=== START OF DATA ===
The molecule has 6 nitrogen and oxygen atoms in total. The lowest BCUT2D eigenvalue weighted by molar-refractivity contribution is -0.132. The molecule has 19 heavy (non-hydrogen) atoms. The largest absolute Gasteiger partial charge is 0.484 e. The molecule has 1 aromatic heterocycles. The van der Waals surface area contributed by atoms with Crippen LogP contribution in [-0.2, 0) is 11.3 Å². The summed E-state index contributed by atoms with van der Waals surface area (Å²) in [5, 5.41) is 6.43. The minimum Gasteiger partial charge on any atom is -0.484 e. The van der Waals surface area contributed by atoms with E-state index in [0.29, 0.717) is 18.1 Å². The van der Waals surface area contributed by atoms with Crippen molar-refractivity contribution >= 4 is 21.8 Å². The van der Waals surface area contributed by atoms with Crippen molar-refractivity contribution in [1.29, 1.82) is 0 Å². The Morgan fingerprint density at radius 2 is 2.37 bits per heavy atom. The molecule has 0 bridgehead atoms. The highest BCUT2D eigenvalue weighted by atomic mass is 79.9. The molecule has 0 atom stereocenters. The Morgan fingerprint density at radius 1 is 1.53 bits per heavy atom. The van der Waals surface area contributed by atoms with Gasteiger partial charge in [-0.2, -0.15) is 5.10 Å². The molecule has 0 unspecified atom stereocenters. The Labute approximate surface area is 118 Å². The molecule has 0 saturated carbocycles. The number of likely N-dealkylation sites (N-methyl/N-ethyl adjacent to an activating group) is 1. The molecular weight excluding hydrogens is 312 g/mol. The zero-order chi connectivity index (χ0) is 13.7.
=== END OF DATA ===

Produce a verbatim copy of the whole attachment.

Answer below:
The molecule has 6 nitrogen and oxygen atoms in total. The lowest BCUT2D eigenvalue weighted by molar-refractivity contribution is -0.132. The molecule has 19 heavy (non-hydrogen) atoms. The largest absolute Gasteiger partial charge is 0.484 e. The molecule has 1 aromatic heterocycles. The van der Waals surface area contributed by atoms with Crippen LogP contribution in [-0.2, 0) is 11.3 Å². The summed E-state index contributed by atoms with van der Waals surface area (Å²) in [5, 5.41) is 6.43. The minimum Gasteiger partial charge on any atom is -0.484 e. The van der Waals surface area contributed by atoms with E-state index in [0.29, 0.717) is 18.1 Å². The van der Waals surface area contributed by atoms with Crippen molar-refractivity contribution >= 4 is 21.8 Å². The van der Waals surface area contributed by atoms with Crippen molar-refractivity contribution in [1.29, 1.82) is 0 Å². The Morgan fingerprint density at radius 2 is 2.37 bits per heavy atom. The molecule has 0 bridgehead atoms. The highest BCUT2D eigenvalue weighted by atomic mass is 79.9. The molecule has 0 atom stereocenters. The Morgan fingerprint density at radius 1 is 1.53 bits per heavy atom. The van der Waals surface area contributed by atoms with Gasteiger partial charge in [-0.2, -0.15) is 5.10 Å². The molecule has 0 unspecified atom stereocenters. The Labute approximate surface area is 118 Å². The molecule has 0 saturated carbocycles. The number of likely N-dealkylation sites (N-methyl/N-ethyl adjacent to an activating group) is 1. The molecular weight excluding hydrogens is 312 g/mol. The zero-order chi connectivity index (χ0) is 13.7.